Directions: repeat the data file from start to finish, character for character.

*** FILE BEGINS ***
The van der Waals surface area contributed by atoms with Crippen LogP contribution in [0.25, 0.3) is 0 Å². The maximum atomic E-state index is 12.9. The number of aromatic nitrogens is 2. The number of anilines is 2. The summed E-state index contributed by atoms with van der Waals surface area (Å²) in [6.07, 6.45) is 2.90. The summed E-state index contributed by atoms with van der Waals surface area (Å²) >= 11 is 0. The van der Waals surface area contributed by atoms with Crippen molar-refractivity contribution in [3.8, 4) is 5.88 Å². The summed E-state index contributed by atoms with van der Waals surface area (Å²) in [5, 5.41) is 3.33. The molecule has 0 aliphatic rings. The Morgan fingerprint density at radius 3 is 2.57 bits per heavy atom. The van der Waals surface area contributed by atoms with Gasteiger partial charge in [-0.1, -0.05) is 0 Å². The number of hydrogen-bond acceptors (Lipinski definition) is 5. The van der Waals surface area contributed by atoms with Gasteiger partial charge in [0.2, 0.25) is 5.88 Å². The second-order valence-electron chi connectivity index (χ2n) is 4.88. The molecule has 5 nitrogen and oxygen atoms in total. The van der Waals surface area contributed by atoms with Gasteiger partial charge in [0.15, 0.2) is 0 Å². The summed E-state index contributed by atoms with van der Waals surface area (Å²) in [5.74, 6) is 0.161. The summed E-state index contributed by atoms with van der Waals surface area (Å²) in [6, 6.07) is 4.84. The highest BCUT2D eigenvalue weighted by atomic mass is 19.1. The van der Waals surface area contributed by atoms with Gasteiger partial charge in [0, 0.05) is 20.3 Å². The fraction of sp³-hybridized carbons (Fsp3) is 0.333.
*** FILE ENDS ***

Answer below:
The van der Waals surface area contributed by atoms with Crippen LogP contribution in [0.25, 0.3) is 0 Å². The maximum atomic E-state index is 12.9. The number of aromatic nitrogens is 2. The number of anilines is 2. The summed E-state index contributed by atoms with van der Waals surface area (Å²) in [6.07, 6.45) is 2.90. The summed E-state index contributed by atoms with van der Waals surface area (Å²) >= 11 is 0. The van der Waals surface area contributed by atoms with Crippen molar-refractivity contribution in [3.8, 4) is 5.88 Å². The summed E-state index contributed by atoms with van der Waals surface area (Å²) in [5, 5.41) is 3.33. The molecule has 0 aliphatic rings. The Morgan fingerprint density at radius 3 is 2.57 bits per heavy atom. The van der Waals surface area contributed by atoms with Gasteiger partial charge in [-0.1, -0.05) is 0 Å². The number of hydrogen-bond acceptors (Lipinski definition) is 5. The van der Waals surface area contributed by atoms with Gasteiger partial charge in [0.2, 0.25) is 5.88 Å². The second-order valence-electron chi connectivity index (χ2n) is 4.88. The molecule has 5 nitrogen and oxygen atoms in total. The van der Waals surface area contributed by atoms with Gasteiger partial charge in [0.15, 0.2) is 0 Å². The summed E-state index contributed by atoms with van der Waals surface area (Å²) in [5.74, 6) is 0.161. The summed E-state index contributed by atoms with van der Waals surface area (Å²) in [6, 6.07) is 4.84. The highest BCUT2D eigenvalue weighted by atomic mass is 19.1. The van der Waals surface area contributed by atoms with Gasteiger partial charge in [0, 0.05) is 20.3 Å². The fraction of sp³-hybridized carbons (Fsp3) is 0.333.